The aim of this monograph is to develop an integrated framework for understanding, and facilitating, psychological and social wellbeing. It is based on the assumption that our wants are a core element of our being; and that the pursuit, and attainment, of these is a defining characteristic of psychological health. It is suggested that our wants can be conceptualised as existing in a hierarchy, in which higher order wants are attained through lower order wants; and that psychological difficulties emerge when our means of attaining our highest order wants are either in conflict with each other (horizontal incoherence), or are ineffective within our present context (vertical incoherence). The monograph argues that this framework can be used to conceptualise, and draw together, a wide range of psychotherapeutic theories and practices; with the therapist construed as a facilitator of more synergetic, and more effective, means of want attainment. In addition, the monograph argues that the extent to which people can progress towards, and attain, their wants may be very dependent on the resources available in their particular life-context, such that improvements in psychological wellbeing may require social and political change. To understand how this might happen, it is argued that the present framework can be transposed to the interpersonal plane, with increased synergies in the ways that people strive to attain their wants leading to a more rewarding and fulfilling socio-political context.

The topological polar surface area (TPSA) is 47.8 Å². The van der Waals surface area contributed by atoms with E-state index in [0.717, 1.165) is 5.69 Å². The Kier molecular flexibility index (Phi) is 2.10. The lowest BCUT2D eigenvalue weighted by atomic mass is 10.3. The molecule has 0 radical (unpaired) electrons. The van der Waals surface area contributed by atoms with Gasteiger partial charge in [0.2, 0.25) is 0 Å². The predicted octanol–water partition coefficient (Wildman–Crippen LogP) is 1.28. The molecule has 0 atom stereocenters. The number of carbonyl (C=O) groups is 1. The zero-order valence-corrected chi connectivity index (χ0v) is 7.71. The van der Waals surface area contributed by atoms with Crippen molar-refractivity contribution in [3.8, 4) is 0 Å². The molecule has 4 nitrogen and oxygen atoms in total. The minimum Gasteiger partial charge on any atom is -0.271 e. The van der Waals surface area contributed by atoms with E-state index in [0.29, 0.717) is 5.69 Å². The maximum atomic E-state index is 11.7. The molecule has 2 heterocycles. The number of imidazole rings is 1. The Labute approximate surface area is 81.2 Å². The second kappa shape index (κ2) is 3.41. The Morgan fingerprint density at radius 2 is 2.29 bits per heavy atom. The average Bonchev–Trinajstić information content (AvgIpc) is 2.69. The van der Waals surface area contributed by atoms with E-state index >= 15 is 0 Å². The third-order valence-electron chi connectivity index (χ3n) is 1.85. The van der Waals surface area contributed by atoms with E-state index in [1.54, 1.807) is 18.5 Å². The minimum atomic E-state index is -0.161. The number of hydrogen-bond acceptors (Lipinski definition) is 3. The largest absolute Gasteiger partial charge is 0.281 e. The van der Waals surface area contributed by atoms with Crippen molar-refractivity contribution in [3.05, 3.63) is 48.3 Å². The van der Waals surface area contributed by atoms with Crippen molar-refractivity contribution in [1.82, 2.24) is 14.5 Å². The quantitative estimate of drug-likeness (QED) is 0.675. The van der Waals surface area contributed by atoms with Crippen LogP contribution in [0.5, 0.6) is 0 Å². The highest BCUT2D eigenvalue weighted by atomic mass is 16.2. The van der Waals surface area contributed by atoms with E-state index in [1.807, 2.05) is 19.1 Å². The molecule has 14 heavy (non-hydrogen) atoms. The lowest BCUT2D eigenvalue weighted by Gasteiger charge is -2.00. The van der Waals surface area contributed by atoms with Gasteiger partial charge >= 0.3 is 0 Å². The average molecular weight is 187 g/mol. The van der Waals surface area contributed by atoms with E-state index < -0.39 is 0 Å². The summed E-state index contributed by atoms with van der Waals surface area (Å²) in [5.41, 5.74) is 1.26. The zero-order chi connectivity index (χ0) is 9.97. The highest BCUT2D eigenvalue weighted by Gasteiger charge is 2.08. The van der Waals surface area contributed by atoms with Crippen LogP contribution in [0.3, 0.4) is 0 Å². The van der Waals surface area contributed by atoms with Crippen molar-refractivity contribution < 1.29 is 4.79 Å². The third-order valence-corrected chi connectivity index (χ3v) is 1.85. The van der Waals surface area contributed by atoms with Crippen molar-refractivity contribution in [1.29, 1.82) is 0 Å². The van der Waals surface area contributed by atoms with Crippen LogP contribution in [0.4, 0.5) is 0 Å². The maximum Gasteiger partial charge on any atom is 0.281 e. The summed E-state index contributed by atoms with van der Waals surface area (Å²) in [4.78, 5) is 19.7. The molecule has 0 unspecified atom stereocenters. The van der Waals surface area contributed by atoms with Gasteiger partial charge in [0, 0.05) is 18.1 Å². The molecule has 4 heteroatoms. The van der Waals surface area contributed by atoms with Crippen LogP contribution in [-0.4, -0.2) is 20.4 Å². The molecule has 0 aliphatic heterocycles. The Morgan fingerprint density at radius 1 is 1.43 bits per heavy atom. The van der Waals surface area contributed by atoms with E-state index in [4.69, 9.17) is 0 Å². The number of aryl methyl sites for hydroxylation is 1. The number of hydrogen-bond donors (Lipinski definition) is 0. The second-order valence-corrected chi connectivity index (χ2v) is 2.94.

|Publisher||University of Strathclyde|
|Publication status||Published - 20 Jul 2012|
- humanistic psychology
- socialist humanism